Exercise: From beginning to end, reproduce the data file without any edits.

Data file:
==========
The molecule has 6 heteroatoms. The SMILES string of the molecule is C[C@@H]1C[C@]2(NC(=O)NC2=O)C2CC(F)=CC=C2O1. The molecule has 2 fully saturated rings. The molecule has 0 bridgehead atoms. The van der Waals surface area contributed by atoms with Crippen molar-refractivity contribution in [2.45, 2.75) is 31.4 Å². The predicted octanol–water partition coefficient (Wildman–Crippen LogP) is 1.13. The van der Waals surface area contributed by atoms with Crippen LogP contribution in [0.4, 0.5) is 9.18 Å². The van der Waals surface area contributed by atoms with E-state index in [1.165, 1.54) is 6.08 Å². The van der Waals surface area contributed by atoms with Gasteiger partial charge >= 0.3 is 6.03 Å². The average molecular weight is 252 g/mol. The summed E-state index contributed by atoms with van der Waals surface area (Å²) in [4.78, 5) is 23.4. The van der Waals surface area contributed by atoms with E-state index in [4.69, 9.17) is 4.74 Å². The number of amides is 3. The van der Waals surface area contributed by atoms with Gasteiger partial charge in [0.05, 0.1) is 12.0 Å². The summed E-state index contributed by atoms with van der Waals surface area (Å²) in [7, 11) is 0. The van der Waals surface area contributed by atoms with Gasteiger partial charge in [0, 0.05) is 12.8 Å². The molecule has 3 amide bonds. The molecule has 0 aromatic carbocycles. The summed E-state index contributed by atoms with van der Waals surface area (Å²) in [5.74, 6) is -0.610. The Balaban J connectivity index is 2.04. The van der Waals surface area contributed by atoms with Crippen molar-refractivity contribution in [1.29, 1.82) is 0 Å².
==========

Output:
The molecule has 6 heteroatoms. The SMILES string of the molecule is C[C@@H]1C[C@]2(NC(=O)NC2=O)C2CC(F)=CC=C2O1. The molecule has 2 fully saturated rings. The molecule has 0 bridgehead atoms. The van der Waals surface area contributed by atoms with Crippen molar-refractivity contribution in [2.45, 2.75) is 31.4 Å². The predicted octanol–water partition coefficient (Wildman–Crippen LogP) is 1.13. The van der Waals surface area contributed by atoms with Crippen LogP contribution in [0.4, 0.5) is 9.18 Å². The van der Waals surface area contributed by atoms with E-state index in [1.165, 1.54) is 6.08 Å². The van der Waals surface area contributed by atoms with Gasteiger partial charge >= 0.3 is 6.03 Å². The average molecular weight is 252 g/mol. The summed E-state index contributed by atoms with van der Waals surface area (Å²) in [4.78, 5) is 23.4. The van der Waals surface area contributed by atoms with E-state index in [4.69, 9.17) is 4.74 Å². The number of amides is 3. The van der Waals surface area contributed by atoms with Gasteiger partial charge in [0.05, 0.1) is 12.0 Å². The summed E-state index contributed by atoms with van der Waals surface area (Å²) in [7, 11) is 0. The van der Waals surface area contributed by atoms with Gasteiger partial charge in [0, 0.05) is 12.8 Å². The molecule has 3 amide bonds. The molecule has 0 aromatic carbocycles. The summed E-state index contributed by atoms with van der Waals surface area (Å²) in [5.74, 6) is -0.610. The Balaban J connectivity index is 2.04. The van der Waals surface area contributed by atoms with Crippen molar-refractivity contribution in [1.29, 1.82) is 0 Å².